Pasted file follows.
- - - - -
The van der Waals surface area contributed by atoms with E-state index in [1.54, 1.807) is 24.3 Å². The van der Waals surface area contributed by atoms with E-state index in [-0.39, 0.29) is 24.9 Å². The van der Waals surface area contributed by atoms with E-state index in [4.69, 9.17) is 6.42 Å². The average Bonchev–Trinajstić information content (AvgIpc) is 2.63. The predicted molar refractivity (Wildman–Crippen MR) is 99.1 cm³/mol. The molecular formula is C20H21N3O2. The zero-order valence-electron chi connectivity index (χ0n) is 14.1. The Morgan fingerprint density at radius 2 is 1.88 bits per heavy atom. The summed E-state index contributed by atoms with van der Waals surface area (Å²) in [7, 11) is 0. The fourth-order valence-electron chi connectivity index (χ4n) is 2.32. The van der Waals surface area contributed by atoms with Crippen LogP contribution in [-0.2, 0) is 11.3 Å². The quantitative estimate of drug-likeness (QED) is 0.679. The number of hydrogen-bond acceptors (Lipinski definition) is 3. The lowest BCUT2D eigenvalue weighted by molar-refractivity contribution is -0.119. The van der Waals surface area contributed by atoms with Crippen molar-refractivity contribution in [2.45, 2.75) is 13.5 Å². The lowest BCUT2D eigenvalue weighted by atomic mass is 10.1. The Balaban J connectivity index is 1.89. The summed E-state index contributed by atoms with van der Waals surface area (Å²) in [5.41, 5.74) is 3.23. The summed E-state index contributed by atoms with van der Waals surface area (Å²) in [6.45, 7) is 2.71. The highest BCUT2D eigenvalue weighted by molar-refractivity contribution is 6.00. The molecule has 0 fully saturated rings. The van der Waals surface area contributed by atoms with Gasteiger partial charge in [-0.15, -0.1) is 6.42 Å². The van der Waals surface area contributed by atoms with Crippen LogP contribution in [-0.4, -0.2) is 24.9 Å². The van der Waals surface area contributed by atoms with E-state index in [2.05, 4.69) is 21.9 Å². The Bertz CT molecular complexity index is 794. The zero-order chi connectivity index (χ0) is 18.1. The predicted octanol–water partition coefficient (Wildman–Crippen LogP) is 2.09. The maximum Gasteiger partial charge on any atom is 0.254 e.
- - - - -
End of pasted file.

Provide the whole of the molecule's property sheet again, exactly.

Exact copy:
The van der Waals surface area contributed by atoms with E-state index in [1.54, 1.807) is 24.3 Å². The van der Waals surface area contributed by atoms with E-state index in [-0.39, 0.29) is 24.9 Å². The van der Waals surface area contributed by atoms with E-state index in [4.69, 9.17) is 6.42 Å². The average Bonchev–Trinajstić information content (AvgIpc) is 2.63. The predicted molar refractivity (Wildman–Crippen MR) is 99.1 cm³/mol. The molecular formula is C20H21N3O2. The zero-order valence-electron chi connectivity index (χ0n) is 14.1. The Morgan fingerprint density at radius 2 is 1.88 bits per heavy atom. The summed E-state index contributed by atoms with van der Waals surface area (Å²) in [7, 11) is 0. The fourth-order valence-electron chi connectivity index (χ4n) is 2.32. The van der Waals surface area contributed by atoms with Crippen LogP contribution in [-0.2, 0) is 11.3 Å². The quantitative estimate of drug-likeness (QED) is 0.679. The number of hydrogen-bond acceptors (Lipinski definition) is 3. The lowest BCUT2D eigenvalue weighted by molar-refractivity contribution is -0.119. The van der Waals surface area contributed by atoms with Crippen molar-refractivity contribution in [2.45, 2.75) is 13.5 Å². The lowest BCUT2D eigenvalue weighted by atomic mass is 10.1. The Balaban J connectivity index is 1.89. The summed E-state index contributed by atoms with van der Waals surface area (Å²) in [5.41, 5.74) is 3.23. The summed E-state index contributed by atoms with van der Waals surface area (Å²) in [6.45, 7) is 2.71. The highest BCUT2D eigenvalue weighted by molar-refractivity contribution is 6.00. The molecule has 0 fully saturated rings. The van der Waals surface area contributed by atoms with Gasteiger partial charge in [-0.15, -0.1) is 6.42 Å². The van der Waals surface area contributed by atoms with Crippen LogP contribution in [-0.4, -0.2) is 24.9 Å². The van der Waals surface area contributed by atoms with E-state index in [2.05, 4.69) is 21.9 Å². The Bertz CT molecular complexity index is 794. The zero-order chi connectivity index (χ0) is 18.1. The predicted octanol–water partition coefficient (Wildman–Crippen LogP) is 2.09. The maximum Gasteiger partial charge on any atom is 0.254 e.